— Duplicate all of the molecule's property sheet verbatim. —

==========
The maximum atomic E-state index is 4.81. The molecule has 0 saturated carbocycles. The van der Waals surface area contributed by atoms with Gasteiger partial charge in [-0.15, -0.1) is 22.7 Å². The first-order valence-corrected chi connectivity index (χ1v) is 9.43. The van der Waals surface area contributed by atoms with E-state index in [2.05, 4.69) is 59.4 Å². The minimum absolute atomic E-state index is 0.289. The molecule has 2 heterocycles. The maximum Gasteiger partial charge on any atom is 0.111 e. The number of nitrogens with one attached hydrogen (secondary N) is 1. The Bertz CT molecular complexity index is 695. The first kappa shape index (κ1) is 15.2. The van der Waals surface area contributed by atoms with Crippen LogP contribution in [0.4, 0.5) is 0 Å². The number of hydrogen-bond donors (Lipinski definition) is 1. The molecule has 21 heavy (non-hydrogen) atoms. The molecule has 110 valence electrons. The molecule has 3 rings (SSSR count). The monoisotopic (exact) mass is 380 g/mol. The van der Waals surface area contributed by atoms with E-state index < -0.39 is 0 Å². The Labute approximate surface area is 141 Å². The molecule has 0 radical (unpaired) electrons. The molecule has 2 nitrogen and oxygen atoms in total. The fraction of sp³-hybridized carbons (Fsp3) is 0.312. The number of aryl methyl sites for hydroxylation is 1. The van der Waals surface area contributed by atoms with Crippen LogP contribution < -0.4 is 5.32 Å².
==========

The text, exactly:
The maximum atomic E-state index is 4.81. The molecule has 0 saturated carbocycles. The van der Waals surface area contributed by atoms with Gasteiger partial charge in [-0.15, -0.1) is 22.7 Å². The first-order valence-corrected chi connectivity index (χ1v) is 9.43. The van der Waals surface area contributed by atoms with E-state index in [2.05, 4.69) is 59.4 Å². The minimum absolute atomic E-state index is 0.289. The molecule has 2 heterocycles. The maximum Gasteiger partial charge on any atom is 0.111 e. The number of nitrogens with one attached hydrogen (secondary N) is 1. The Bertz CT molecular complexity index is 695. The first kappa shape index (κ1) is 15.2. The van der Waals surface area contributed by atoms with Crippen LogP contribution in [0.4, 0.5) is 0 Å². The number of hydrogen-bond donors (Lipinski definition) is 1. The molecule has 21 heavy (non-hydrogen) atoms. The molecule has 110 valence electrons. The molecule has 3 rings (SSSR count). The monoisotopic (exact) mass is 380 g/mol. The van der Waals surface area contributed by atoms with E-state index < -0.39 is 0 Å². The Labute approximate surface area is 141 Å². The molecule has 0 radical (unpaired) electrons. The molecule has 2 nitrogen and oxygen atoms in total. The fraction of sp³-hybridized carbons (Fsp3) is 0.312. The number of aryl methyl sites for hydroxylation is 1. The van der Waals surface area contributed by atoms with Crippen LogP contribution < -0.4 is 5.32 Å².